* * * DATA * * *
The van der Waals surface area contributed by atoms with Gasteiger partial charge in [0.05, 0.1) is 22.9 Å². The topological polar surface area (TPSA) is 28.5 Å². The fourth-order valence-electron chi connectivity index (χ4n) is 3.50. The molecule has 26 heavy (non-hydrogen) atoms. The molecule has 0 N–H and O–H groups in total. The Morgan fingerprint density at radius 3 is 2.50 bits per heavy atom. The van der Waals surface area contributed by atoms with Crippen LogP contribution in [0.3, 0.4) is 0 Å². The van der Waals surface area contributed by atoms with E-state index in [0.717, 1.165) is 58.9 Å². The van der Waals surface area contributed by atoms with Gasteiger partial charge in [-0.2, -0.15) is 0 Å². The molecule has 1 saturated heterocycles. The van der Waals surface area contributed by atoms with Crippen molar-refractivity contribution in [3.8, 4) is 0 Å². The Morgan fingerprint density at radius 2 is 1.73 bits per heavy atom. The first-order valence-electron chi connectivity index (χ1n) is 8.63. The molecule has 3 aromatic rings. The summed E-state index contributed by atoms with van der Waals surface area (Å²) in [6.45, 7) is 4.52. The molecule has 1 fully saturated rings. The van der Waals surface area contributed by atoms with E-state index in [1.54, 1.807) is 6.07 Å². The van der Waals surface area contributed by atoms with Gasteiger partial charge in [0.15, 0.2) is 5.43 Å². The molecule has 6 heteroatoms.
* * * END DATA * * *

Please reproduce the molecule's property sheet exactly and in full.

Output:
The van der Waals surface area contributed by atoms with Gasteiger partial charge in [0.05, 0.1) is 22.9 Å². The topological polar surface area (TPSA) is 28.5 Å². The fourth-order valence-electron chi connectivity index (χ4n) is 3.50. The molecule has 26 heavy (non-hydrogen) atoms. The molecule has 0 N–H and O–H groups in total. The Morgan fingerprint density at radius 3 is 2.50 bits per heavy atom. The van der Waals surface area contributed by atoms with Crippen LogP contribution in [0.3, 0.4) is 0 Å². The van der Waals surface area contributed by atoms with E-state index in [0.717, 1.165) is 58.9 Å². The van der Waals surface area contributed by atoms with Gasteiger partial charge in [-0.2, -0.15) is 0 Å². The molecule has 1 saturated heterocycles. The van der Waals surface area contributed by atoms with Crippen molar-refractivity contribution in [3.8, 4) is 0 Å². The Morgan fingerprint density at radius 2 is 1.73 bits per heavy atom. The first-order valence-electron chi connectivity index (χ1n) is 8.63. The molecule has 3 aromatic rings. The summed E-state index contributed by atoms with van der Waals surface area (Å²) in [6.45, 7) is 4.52. The molecule has 1 fully saturated rings. The van der Waals surface area contributed by atoms with E-state index in [1.54, 1.807) is 6.07 Å². The van der Waals surface area contributed by atoms with Gasteiger partial charge in [0.15, 0.2) is 5.43 Å². The molecule has 6 heteroatoms.